By Junpei Inuzuka and Katsumi Enami. Released in Japan as “Isekai Shokudou” by Shufunotomosha. Released in North America by Seven Seas. Translated by Elliot Ryouga. Adapted by Nino Cipri.

This sat in my queue for a while, not because I don’t enjoy it, but because I know reviewing it will always be hard, as it’s 75% loving descriptions of food. We get rice burgers, French onion soup, Oyakodon, Peperoncino and potato chips, and trust me, they’re all described so that you immediately want to make the meal yourself. Sadly, there aren’t recipes included in these books the way you see with a lot of cooking manga (perhaps the manga version will add them?). In terms of the restaurant itself, the biggest development is that Aletta gets a raise, as she’s now been there for one year. That said, there’s a lot of development on the other side of the door in terms of worldbuilding. Indeed, we finally get the origin story for the doors, and it shows a tie between both worlds that is both surprising and obvious at the same time. Turns out it runs in the family.

This isn’t to say that we don’t get glimpses of the future as well. One of the book’;s more annoying but tolerable habits is to show a character won over by something the restaurant is serving and think about how to create it in their world, followed by a caption talking about how in a hundred years’ time, their names would be legendary in terms of achieving the objective. The fantasy world may lack preservatives, but it’s making do, and finding ways to at least come close to things that the restaurant can serve. There’s also more discussion of half-elf prejudice – we’ve seen this discussed before, but here we get it starkly laid out, as by chance one girl in a village born to two half-elfs is a “changeling” – essentially meaning she develops in elf terms. This leads to her being abandoned by the village for being “slow”, when in reality it’s more she’s still a baby. Fortunately, she gets rescued and apprenticed.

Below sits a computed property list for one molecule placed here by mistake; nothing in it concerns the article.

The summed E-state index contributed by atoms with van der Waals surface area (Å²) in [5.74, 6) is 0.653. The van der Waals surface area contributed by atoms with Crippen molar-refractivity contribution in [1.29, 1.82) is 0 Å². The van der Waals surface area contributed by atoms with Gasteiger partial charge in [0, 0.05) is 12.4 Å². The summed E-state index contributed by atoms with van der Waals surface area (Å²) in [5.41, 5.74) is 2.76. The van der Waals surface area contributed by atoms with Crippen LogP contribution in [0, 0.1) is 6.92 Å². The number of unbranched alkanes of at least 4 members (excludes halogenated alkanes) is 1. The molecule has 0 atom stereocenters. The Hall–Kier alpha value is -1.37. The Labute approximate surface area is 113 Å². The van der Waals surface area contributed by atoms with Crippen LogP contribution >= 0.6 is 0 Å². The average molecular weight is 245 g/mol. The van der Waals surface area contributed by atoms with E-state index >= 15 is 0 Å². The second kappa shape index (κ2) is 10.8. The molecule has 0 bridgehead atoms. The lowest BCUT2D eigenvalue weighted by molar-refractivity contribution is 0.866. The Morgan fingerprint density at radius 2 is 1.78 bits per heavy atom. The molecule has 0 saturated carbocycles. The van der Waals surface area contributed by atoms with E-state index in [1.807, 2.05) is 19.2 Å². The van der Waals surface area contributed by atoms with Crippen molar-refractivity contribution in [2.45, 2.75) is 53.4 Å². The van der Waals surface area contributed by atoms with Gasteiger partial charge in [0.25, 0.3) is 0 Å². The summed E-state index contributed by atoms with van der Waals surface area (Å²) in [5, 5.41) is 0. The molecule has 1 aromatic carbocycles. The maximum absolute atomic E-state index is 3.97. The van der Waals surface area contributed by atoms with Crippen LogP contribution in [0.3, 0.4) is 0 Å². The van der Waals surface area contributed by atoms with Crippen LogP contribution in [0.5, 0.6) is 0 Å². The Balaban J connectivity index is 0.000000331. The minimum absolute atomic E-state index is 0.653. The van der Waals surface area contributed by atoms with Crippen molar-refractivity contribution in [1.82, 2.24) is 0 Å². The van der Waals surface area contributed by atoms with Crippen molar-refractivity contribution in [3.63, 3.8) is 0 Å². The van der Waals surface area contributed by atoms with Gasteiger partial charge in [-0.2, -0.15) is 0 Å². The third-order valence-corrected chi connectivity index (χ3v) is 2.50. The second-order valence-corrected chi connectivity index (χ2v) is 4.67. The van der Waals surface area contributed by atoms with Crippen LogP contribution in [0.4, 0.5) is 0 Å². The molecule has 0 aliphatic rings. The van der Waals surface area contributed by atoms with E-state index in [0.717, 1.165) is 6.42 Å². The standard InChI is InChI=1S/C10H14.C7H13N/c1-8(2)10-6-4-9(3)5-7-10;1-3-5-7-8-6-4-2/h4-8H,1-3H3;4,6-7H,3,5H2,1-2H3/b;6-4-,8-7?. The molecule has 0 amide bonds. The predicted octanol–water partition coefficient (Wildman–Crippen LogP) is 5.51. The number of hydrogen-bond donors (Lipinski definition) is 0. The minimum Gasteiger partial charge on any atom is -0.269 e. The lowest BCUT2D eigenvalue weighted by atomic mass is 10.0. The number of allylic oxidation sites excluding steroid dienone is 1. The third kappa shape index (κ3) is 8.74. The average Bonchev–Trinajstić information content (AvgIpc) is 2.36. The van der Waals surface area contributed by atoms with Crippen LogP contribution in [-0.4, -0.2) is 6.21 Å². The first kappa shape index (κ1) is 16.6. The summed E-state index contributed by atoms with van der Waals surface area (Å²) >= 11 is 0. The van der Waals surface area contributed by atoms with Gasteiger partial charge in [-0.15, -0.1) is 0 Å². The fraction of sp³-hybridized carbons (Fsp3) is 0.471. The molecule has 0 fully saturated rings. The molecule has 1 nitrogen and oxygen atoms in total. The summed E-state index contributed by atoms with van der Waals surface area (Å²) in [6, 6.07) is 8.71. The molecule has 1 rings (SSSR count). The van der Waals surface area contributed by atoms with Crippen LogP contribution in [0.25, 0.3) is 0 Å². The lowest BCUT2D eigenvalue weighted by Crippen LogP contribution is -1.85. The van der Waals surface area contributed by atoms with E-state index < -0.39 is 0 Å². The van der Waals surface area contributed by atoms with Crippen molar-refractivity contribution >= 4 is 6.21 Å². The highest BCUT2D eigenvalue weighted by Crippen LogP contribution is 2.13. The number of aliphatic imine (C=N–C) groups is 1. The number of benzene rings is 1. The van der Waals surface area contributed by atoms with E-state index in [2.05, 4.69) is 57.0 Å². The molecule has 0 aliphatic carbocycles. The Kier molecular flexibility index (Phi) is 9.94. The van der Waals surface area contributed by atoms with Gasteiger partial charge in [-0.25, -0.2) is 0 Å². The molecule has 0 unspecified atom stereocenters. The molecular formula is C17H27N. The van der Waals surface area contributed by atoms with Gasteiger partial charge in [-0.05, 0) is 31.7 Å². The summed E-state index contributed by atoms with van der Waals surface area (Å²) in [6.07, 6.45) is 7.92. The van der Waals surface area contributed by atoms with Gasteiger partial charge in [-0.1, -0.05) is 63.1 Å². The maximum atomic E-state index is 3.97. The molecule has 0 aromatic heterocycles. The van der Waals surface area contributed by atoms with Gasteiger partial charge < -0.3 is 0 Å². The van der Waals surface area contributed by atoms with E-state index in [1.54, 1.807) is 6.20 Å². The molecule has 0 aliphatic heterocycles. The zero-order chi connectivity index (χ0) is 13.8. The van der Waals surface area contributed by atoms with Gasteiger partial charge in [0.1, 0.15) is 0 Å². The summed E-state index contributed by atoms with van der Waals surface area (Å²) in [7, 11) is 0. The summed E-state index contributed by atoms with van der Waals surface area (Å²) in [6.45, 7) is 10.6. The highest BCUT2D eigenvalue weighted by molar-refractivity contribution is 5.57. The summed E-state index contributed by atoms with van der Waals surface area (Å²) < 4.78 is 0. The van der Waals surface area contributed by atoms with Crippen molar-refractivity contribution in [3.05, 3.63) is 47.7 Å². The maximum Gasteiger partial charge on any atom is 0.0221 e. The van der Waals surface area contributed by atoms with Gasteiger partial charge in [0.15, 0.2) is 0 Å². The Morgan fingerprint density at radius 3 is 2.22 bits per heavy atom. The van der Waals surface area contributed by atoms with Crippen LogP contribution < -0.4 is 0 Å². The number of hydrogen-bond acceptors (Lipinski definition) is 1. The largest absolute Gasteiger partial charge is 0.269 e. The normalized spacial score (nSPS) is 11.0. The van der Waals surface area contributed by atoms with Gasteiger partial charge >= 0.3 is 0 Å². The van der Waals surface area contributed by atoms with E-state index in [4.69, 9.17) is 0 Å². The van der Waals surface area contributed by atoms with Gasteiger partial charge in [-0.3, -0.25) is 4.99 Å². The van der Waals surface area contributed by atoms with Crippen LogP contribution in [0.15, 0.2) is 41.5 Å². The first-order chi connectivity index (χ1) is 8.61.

The book jumps around more than usual – there’s several chapters with the previous generation at the restaurant, and the prologue and final chapters deal with the generation before that. It turns out that Yomi, one of the saviors of the world from ancient times, was essentially blown up into our dimension, and ended up being found by the current manager’s grandfather. Them marrying is what led to the restaurant and the special relationship it has with her old world. Her husband has passed on, but she’s still around, and shows up at the final chapter to give her grandson the “master key” – in essence, showing she trusts that he can handle everything going forward. It’s not a “I’m about to die” sort of scene, but reads more as a passing of the torch – indeed, she reads like a tough old grandma, and even meets up with one of her old compatriots, now also an old man.

So another solid entry in the series, though as noted you’d better love descriptions of food. Fans should be quite hungry – I mean, happy.

Restaurant to Another World, Vol. 3